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Today's News

  • Proposed budget balanced; taxes lower

    The human element entered budget negotiations at the city council’s second budget workshop last week.

    Joining city manager Marcus Collins and finance director Mark Schiefer in their presentation was C.J. Zimoski, the representative of the city’s union, AFSCME. He was there to discuss the elimination of two positions from the Public Works Department, caused by the outsourcing of solid waste collection at the beginning of June. Mark Schneider, one of the two displaced workers, was there as well.

  • Pioneer’s sister paper has new editor

    Change is in the air at the Chiefland Citizen and veteran journalist and former news editor Lou Elliott Jones steps up the helm as the newspaper’s editor.

    Jones replaces Jim Clark, who has taken another editor position near his home in Ocala.

    Jones joined the Citizen a year ago as a staff writer, and because of her strong newspaper background and leadership abilities, was promoted to news editor last fall.

  • Rainbow River testing gets public scrutiny

    More beach closings on the Rainbow River are possible as the county tightens its standards for water quality at public swimming areas.

    On July 22, the Marion County Health Department recommended closing the Village of Rainbow Springs Beach, Rainbow Springs State Campground Beach and Dunnellon City Beach as well as KP Hole Park Beach.

    Water samples from these locations failed on two successive tests to meet the U.S. EPA’s recommended limit for enterococci bacteria — bacteria found in the intestines of all humans and warm-blooded animals.

  • Man brandishes knife in Yankeetown Park

    A man accused of chasing people with a knife at the County Park on CR 40 has been arrested and charged with three counts of aggravated assault, two counts of battery on a police officer, resisting arrest with violence, felony battery and one count of corruption by threat to a public official.

  • Levy County Sheriff's Reports

    The Levy County Sheriff’s Office reports the following arrests:

    • James F. Roberts, 64, of Trenton was arrested July 19 for domestic battery, Bond was $3,500.

    • Mari Miller, 25, of Bronson was arrested July 23 and charged with petit theft when she allegedly took a wallet. Bond was $2,500.

    • Gwendolyn Dawn Stalnaker, 36, of Bronson was arrested July 18 and charged with neglect of a child. Bond was $35,000.

  • Man accused of sexual battery

    A Williston man has been arrested and charged with four counts of lewd and lascivious sexual battery on a child.

    Investigator Mike Bell arrested Brent Elskan on July 24 after the victim reported to the Levy County Sheriff's Office that Elskan sexually assaulted her in 2004 and 2005 in the Williston area. Elskan was 28 years of age when he allegedly sexually assaulted the victim who was 14 years old.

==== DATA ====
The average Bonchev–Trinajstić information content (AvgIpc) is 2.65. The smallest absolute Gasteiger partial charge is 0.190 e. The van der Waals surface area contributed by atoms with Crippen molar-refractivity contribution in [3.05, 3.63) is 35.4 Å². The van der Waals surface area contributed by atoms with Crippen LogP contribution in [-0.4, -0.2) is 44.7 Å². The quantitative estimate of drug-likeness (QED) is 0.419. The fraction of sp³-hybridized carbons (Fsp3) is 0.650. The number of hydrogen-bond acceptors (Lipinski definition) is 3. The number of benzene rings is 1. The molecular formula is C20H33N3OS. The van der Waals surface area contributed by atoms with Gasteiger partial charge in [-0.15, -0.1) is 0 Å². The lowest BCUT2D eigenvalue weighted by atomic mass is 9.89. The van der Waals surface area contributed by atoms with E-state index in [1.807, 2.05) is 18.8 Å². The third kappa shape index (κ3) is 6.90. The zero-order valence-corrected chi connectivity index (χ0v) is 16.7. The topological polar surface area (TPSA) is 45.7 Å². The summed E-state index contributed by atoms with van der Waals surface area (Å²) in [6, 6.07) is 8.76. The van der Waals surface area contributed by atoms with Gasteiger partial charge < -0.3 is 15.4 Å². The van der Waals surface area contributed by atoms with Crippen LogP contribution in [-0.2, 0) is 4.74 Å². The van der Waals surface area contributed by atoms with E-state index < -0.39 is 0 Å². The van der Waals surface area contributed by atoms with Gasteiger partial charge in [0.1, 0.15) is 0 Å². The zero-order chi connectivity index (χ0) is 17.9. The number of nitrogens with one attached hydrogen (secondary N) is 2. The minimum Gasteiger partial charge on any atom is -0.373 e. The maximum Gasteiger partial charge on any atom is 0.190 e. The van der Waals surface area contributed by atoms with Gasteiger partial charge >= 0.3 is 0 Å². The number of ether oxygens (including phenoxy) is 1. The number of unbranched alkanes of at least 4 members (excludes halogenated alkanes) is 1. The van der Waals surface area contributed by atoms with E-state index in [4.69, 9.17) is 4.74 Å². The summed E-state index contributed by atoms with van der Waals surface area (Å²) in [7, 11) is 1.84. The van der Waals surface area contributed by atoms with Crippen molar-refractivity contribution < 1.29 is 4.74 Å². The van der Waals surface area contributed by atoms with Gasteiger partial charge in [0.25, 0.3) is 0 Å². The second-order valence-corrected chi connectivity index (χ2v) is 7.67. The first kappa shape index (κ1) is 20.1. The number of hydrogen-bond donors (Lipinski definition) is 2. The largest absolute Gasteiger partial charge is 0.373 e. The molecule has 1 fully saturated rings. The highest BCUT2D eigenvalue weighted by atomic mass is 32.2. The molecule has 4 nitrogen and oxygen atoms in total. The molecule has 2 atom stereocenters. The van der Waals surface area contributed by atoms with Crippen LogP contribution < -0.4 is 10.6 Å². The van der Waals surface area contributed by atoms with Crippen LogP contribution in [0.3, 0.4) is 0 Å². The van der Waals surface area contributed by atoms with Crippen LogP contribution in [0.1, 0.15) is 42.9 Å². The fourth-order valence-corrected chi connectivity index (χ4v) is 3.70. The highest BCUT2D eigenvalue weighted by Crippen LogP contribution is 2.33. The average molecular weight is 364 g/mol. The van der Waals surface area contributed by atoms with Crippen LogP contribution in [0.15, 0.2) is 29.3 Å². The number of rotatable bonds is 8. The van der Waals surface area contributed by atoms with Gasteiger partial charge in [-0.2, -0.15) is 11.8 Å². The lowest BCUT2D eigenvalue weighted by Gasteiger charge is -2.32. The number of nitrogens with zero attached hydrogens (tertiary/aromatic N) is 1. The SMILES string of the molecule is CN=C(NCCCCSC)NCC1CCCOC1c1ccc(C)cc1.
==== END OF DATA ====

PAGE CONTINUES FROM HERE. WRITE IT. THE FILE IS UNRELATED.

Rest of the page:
Elskan was interviewed on July 24 and he admitted to having sexual intercourse with the victim on numerous occasions.

  • Williston Police Department

    The Williston Police Department reports the following arrests:

    • Roberto A. Olivares, 31, of Gainesville was charged with not having a valid driver’s license on July 17.

    • Drew Michael Myhree of NE 10th Blvd., Williston, was charged July 21 on an Alachua County warrant for negligent manslaughter, Vehicular DUI cause of death to human or unborn child.

    • Lawrence Robert Ludeman, 59, of NW 1st Street, Williston was arrested July 21 and charged with driving while license suspended or revoked.

  • Community Calendar

    Bluegrass Pickin’

    The Suwannee Valley Bluegrass Pickin’ takes place at Otter Springs RV Resort, Saturday Aug. 1.

    Bring your homemade favorite dessert to share as you listen to some of the best bluegrass groups from Florida. The music will start at 6 p.m. in the Big Cypress Lodge and the music will go on until everyone goes home.

    This event will be free to the public but we would appreciate a donation to help out on the groups’ travel expenses.

  • Sign maker will donate proper 911 addressing

    Getting adequate 911 signage in the city of Williston just got a little easier.

    Steve Dibble, a local sign maker has stepped up the plate and is willing to donate signs that meet city requirements to any resident who needs one.

    Dibble said too often, adhesive signs sold in stores either don’t stick properly or aren’t the right size.

    “I have lots of scrap material left over,” he said, “and I donate the form the number goes on. It’s my way of giving back to the community.”

  • You don’t want your picture taken

    After months of discussion, planning, construction, installation and fine tuning, the red light enforcement camera are in place, according to Lt. Clay Connolly of the Williston Police Department.

    Last week the cameras were calibrated for timing, located and speed and on May 15 they went online. Warning letters will be mailed to violators for the first 30 days but will discontinue on June 15.

    “I have fielded several questions regarding these cameras,” Connolly said, “and most of them have to do with the point at which a violation is captured.